Pelvic girdle pain (PGP) is reportedly experienced by 20% of all pregnant women. Fortunately, in the majority of women, the pain does resolve in the postnatal period. PGP may occur around the joints at the back of the pelvis (these are the sacroiliac joints, or SIJs), and/or around the joint at the front of the pelvis (the symphysis pubis).
A new baby in the family is a time of great change, especially if it is your first. It is a steep learning curve for most, as families adapt to the new addition; sleep is interrupted, there are nappies to be changed, extra washing to be done, all whilst getting to know your little bundle.
A Rectus Abdominis Diastasis is a separation of the rectus abdominis muscles, which run vertically down the centre of the trunk. During pregnancy, as the baby grows, the abdomen expands and the muscles are stretched. For many women, the rectus abdominis muscles will separate at the midline as the tissue connecting the two muscle bellies stretches and widens to allow for the expanding abdomen. The extent of separation will vary amongst women, as will the location along the midline, although generally the greatest amount of separation is around the navel.
Usually the bladder, uterus and lower portion of the bowel are well supported in the pelvis. However, if there is a lack of support in the surrounding tissues, one or more of these organs may descend into the vagina, which is known as a Pelvic Organ Prolapse, or simply a Prolapse.
Around your hip joint there are many muscles that help to provide the joint with stability. Imbalances between the gluteal muscles and another muscle called tensor fascia lata commonly leads to the inflammation of fluid filled sacs (bursa). When the bursa becomes inflamed it can be extremely painful.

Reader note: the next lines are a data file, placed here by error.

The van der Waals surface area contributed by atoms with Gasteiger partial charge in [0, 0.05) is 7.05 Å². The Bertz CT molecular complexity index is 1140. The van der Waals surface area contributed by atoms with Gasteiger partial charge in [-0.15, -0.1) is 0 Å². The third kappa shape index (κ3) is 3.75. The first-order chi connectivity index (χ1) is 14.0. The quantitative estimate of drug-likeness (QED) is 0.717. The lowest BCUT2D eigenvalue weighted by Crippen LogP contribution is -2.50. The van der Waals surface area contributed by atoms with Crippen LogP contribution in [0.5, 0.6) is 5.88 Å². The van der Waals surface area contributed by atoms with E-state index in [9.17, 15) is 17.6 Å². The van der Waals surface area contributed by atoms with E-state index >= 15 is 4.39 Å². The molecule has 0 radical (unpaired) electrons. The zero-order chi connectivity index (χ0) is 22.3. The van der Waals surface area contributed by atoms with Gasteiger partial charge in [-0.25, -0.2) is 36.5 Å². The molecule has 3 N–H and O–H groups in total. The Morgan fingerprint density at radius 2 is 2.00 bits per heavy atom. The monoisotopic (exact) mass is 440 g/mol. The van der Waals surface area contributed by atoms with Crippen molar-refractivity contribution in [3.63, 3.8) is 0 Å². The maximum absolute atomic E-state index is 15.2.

Osteitis Pubis has unfortunately become a much more common injury in Sports People, especially in the late teenage years. Whilst there are often a number of causes, there is usually a significant element of Bone Stress Reaction.
Osteitis Pubis or pubic bone stress injury is a condition that predominantly affects the sporting population and can be severely limiting. Where the superior rami of the pelvis connect there is a cartilaginous joint called the pubic symphysis. It is at this site where symptoms of osteitis pubis typically present, however pain can refer to the hip, inner thigh and lower back.
Femoroacetabular impingement (FAI) occurs when the neck of the femur (the top part of the femur, just below the head) butts up against the acetabular rim, and can be caused by two types of impingement.
Groin injuries frequently occur in sports involving twisting and turning. There are a number of muscles and tendons in the groin area as well as other structures, which can cause groin injuries. Hence, all groin pain is not the same and not treated the same.
Femoroacetabular impingement (FAI) occurs when the neck of the femur (the top part of the femur, just below the head) butts up against the acetabular rim, and can be caused by two types of impingement. CAM impingement occurs when there is a structural abnormality of the femur, with excess bone at the femur head-neck junction.
Even though pain at the back of thigh can be due to the Sciatic nerve, the reality is that pain in this area is often due to a number of other causes such as pain directly from your back, muscle strain of the glutes or hamstrings and even trigger points or muscle tension.